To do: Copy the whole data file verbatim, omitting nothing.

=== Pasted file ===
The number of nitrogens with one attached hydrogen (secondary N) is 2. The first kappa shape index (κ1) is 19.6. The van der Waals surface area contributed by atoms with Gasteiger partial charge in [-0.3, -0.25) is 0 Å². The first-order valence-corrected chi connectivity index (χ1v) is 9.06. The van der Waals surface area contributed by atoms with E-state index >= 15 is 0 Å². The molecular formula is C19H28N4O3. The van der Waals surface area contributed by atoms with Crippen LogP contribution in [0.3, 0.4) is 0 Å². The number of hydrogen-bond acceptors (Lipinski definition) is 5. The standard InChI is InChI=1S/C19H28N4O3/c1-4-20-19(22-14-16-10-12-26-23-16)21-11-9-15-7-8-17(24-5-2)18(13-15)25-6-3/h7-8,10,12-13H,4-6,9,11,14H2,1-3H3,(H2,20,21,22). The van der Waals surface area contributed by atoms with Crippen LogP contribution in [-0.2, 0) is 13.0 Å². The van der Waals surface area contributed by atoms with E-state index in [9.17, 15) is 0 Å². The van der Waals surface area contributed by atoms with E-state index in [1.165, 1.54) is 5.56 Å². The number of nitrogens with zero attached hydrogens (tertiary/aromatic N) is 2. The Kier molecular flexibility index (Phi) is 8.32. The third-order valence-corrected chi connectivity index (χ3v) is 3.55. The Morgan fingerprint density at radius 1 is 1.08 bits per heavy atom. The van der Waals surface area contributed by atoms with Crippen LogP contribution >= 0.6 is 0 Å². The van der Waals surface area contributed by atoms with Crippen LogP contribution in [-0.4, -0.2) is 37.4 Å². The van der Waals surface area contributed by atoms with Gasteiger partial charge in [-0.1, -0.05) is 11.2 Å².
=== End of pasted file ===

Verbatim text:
The number of nitrogens with one attached hydrogen (secondary N) is 2. The first kappa shape index (κ1) is 19.6. The van der Waals surface area contributed by atoms with Gasteiger partial charge in [-0.3, -0.25) is 0 Å². The first-order valence-corrected chi connectivity index (χ1v) is 9.06. The van der Waals surface area contributed by atoms with E-state index >= 15 is 0 Å². The molecular formula is C19H28N4O3. The van der Waals surface area contributed by atoms with Crippen LogP contribution in [0.3, 0.4) is 0 Å². The number of hydrogen-bond acceptors (Lipinski definition) is 5. The standard InChI is InChI=1S/C19H28N4O3/c1-4-20-19(22-14-16-10-12-26-23-16)21-11-9-15-7-8-17(24-5-2)18(13-15)25-6-3/h7-8,10,12-13H,4-6,9,11,14H2,1-3H3,(H2,20,21,22). The van der Waals surface area contributed by atoms with Crippen LogP contribution in [-0.2, 0) is 13.0 Å². The van der Waals surface area contributed by atoms with E-state index in [9.17, 15) is 0 Å². The van der Waals surface area contributed by atoms with E-state index in [1.165, 1.54) is 5.56 Å². The number of nitrogens with zero attached hydrogens (tertiary/aromatic N) is 2. The Kier molecular flexibility index (Phi) is 8.32. The third-order valence-corrected chi connectivity index (χ3v) is 3.55. The Morgan fingerprint density at radius 1 is 1.08 bits per heavy atom. The van der Waals surface area contributed by atoms with Crippen LogP contribution >= 0.6 is 0 Å². The van der Waals surface area contributed by atoms with Crippen LogP contribution in [-0.4, -0.2) is 37.4 Å². The van der Waals surface area contributed by atoms with Gasteiger partial charge in [-0.1, -0.05) is 11.2 Å².